Forgive me if I get over enthusiastic about Brancaster. It is a great club. Traditional and old school, but not stuffy. It is always welcoming and has one of the most handsome, panelled, club rooms, and a galleried upstairs dining room with views of the beach and the course.
It takes me a good five hours to drive up here but there is no better place to play. I have never seen it in poor condition, perfect turf and fast greens. It is a classic out and back layout so you have to use the wind, for there is always a breeze, and all your cunning to plot your way around.
Make sure you time your arrival to beat the occasional high tides. Full moons and Spring tides can maroon the course and swamp all the marshes reducing the margin for error particularly on 8 and 9. The former is a par 5 with 'an island' fairway and the latter floods below the green to make a difficult approach shot particularly intimidating if you want to go for the green in two. There is a well placed bench beside this green where you should stop a moment and enjoy the view; the harbour on one side and more marsh and dunes following the channel out to the sea on the other. Then either brace yourself for the long haul back to the clubhouse or to take stock after slogging your way to the furthest point on the course.
Every type of shot needs to be embraced on this layout and every club in the bag is required at some point so don't be afraid to use a long iron to chip on to a raised green or a putter from off the green. Over three rounds in two days I never used the same club twice from the same spot (excluding tee shots on the par 4s and 5s)
Although some don't like the openness of the combined first and eighteenth fairways they are both excellent holes. An errant drive on the first can find the beach or the course boundary with plenty of room in between. And I have done both. Who doesn't appreciate a bit of width first up to get the shoulders moving? Is there a more dispiriting way to start a medal round than with a lost ball on the first? Challenges aplenty lie ahead.
I believe the same should be true of the last. A great 18th gives everyone a chance to make up ground. At stroke index 12 few will receive shots and there is the opportunity to risk a big hit to seek a winning birdie. Too many courses are manufactured to make the 18th a tough, imposing, or even signature hole, but can reduce the chance of a final charge. This is a fair test of golf beautifully suited to foursomes golf. For the better golfers there are plenty of risk reward holes which will allow the more skilled player to prevail.
This course plays equally well throughout the year, a marker of excellent links turf and well curated greens. Banks of, sadly eroding, dunes divide the course from the beach so that on one side the view is embellished by beach huts and on the other by a regular flow of working boats and doughty sailing vessels seeking or leaving the safety of the harbour. But you don't need a tide book as well as your yardages as there are plenty of signs letting you know when the road will flood and there is only the footpath escape. However you do need to watch out for walkers crossing to their beach huts and the strand. There is delicious seafood available but remember to order your food in advance. It is not unusual to mark the line of your ball on a moored mast. And the boats sliding round the point behind the ninth green might be bringing in your whitebait, or crab.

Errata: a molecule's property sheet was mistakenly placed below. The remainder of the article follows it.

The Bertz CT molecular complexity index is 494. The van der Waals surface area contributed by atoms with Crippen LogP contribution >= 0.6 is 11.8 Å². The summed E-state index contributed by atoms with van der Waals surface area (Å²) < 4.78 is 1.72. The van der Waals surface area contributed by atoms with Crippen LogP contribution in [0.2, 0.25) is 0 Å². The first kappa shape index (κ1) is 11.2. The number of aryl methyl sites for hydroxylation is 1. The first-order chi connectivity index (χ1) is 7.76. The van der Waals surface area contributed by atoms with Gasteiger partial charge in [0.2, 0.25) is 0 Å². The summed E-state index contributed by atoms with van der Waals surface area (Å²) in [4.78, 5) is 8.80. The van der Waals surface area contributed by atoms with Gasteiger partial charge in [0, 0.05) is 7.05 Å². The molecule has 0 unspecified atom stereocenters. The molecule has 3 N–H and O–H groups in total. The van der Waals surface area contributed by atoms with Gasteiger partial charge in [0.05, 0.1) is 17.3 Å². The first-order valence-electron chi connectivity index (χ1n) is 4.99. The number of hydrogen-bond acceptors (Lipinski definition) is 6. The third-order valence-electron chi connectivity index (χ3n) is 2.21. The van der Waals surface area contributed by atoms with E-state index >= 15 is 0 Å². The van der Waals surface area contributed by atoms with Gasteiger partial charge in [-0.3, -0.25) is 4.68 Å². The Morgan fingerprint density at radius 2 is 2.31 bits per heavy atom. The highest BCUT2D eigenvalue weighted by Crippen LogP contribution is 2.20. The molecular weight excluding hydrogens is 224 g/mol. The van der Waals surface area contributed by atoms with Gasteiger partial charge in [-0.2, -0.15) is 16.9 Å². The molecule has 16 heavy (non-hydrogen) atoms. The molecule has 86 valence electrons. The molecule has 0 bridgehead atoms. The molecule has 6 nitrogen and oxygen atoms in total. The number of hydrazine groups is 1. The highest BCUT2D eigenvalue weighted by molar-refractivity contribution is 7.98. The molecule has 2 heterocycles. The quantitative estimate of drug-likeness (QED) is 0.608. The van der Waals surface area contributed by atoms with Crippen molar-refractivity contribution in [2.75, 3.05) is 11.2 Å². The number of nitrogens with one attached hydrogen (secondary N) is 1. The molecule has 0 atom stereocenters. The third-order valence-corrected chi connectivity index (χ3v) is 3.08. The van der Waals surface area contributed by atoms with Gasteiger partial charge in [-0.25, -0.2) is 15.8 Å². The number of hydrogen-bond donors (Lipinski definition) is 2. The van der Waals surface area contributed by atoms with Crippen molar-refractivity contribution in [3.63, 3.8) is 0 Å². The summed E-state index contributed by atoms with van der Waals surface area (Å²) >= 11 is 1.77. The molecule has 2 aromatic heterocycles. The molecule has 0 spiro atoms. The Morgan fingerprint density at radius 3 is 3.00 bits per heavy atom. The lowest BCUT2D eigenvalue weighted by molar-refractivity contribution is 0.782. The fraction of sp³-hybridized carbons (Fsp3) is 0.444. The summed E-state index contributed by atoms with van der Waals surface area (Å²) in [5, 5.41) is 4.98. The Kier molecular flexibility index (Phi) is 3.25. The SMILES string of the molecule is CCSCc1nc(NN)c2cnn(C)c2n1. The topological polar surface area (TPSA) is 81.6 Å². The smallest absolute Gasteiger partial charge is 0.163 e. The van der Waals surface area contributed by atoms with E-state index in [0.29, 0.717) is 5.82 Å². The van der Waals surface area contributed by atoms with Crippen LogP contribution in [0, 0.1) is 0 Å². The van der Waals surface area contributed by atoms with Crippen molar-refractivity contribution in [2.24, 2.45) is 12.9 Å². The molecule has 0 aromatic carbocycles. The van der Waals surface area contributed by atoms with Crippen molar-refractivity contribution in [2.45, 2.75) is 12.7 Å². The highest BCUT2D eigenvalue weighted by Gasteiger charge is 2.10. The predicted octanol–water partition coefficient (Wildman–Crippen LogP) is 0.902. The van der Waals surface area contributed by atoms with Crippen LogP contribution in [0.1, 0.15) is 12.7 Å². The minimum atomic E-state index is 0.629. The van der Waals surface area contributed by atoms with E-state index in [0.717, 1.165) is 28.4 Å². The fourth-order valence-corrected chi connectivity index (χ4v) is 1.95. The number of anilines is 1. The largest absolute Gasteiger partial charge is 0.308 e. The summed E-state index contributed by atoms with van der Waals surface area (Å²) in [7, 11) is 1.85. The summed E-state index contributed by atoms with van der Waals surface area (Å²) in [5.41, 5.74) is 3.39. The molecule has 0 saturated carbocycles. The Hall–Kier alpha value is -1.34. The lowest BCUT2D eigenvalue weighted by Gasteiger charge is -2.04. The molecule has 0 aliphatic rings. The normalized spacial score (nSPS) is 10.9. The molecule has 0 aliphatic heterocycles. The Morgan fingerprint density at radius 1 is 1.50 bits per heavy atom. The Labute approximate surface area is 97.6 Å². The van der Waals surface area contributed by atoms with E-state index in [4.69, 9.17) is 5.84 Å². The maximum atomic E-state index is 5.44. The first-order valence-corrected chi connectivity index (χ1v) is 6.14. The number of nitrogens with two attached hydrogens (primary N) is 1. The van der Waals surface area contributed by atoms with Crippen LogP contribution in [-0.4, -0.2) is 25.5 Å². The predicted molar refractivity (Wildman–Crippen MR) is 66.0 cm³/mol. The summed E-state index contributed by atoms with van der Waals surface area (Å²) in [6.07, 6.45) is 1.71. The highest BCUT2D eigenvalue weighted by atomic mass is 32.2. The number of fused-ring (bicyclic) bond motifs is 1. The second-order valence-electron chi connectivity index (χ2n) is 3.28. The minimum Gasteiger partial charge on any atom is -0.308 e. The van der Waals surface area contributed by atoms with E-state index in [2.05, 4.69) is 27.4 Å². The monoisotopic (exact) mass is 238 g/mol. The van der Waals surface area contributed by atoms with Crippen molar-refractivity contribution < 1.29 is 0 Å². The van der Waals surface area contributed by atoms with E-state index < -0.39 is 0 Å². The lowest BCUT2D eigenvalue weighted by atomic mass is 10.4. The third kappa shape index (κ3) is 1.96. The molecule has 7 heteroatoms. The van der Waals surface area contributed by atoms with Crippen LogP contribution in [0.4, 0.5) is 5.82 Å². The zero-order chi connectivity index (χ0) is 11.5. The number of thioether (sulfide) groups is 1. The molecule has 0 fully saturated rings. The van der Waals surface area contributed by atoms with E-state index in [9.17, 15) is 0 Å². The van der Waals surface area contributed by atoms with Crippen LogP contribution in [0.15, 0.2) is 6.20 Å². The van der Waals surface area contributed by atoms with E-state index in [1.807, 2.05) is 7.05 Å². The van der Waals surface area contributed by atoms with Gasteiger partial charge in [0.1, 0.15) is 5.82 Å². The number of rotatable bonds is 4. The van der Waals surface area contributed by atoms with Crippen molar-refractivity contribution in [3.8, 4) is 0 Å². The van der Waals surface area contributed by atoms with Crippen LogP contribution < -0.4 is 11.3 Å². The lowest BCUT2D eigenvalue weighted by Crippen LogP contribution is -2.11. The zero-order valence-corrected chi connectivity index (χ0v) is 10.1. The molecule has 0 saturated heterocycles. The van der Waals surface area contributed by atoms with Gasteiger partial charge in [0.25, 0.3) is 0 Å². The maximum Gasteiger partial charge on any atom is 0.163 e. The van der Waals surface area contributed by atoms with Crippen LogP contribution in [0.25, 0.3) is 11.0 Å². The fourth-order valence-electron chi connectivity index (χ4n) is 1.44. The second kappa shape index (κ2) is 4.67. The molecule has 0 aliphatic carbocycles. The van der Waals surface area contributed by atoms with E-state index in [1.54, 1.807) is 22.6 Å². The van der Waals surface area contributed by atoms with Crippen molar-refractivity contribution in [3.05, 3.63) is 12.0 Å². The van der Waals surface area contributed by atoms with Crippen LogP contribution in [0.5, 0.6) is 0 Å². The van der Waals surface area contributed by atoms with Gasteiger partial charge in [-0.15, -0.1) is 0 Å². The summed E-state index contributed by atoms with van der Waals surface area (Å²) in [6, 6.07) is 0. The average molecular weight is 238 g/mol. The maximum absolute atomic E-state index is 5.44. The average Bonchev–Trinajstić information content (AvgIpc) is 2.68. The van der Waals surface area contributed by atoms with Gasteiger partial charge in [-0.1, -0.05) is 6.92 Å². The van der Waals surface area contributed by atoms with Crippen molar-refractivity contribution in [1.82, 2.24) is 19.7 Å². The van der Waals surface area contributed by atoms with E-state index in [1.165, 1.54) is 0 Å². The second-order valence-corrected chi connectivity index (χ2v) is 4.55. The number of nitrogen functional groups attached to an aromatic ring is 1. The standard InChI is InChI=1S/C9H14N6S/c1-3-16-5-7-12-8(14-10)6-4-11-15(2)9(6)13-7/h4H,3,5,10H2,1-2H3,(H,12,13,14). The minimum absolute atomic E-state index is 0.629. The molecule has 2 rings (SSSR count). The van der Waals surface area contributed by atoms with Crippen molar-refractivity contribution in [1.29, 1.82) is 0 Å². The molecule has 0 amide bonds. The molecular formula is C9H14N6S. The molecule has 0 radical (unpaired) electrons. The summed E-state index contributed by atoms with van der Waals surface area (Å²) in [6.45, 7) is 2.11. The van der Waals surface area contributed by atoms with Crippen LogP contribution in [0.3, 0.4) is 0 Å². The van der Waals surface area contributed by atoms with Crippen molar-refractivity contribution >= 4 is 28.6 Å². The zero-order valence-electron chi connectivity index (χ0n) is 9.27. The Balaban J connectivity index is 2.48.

I love seeing dogs on the course, though there is never a sign of them having been there. Labradors must be automatic members but there is probably a green fee for any other breed. I remember playing with Sooty who wasn't registered with the Kennel Club or the R&A and was always, in his owner's mind, seeking English Partridge. I miss his owner.
I have been lucky enough to play matches here comprising three rounds of foursomes over two days. The respective clubs are largely comprised of players who could qualify for either side and a pretty regular entourage which makes the competition both more entertaining and pretty intense. Thanks to my skipper turning a three hole deficit into a one up win on the last we won for the first time in a while. The players had travelled an average of perhaps 3 hours and represent clubs from the West Country to Kent and Scotland but such is the esteem with which this course is held that we all return annually.
It helps that we base ourselves at Titchwell Manor who look after us beautifully with delicious food and favourite wines that are provided by the players to make a great evening superb. Am I allowed to put in a plug for restaurants that have a sensible policy on corkage? It is not possible for a restaurant to provide every kind of wine and every vintage. So if there is something special you enjoy it seems churlish for a restaurant that prides itself on fine dining to prevent you drinking a drop of what you fancy. Hats off to Titchwell Manor.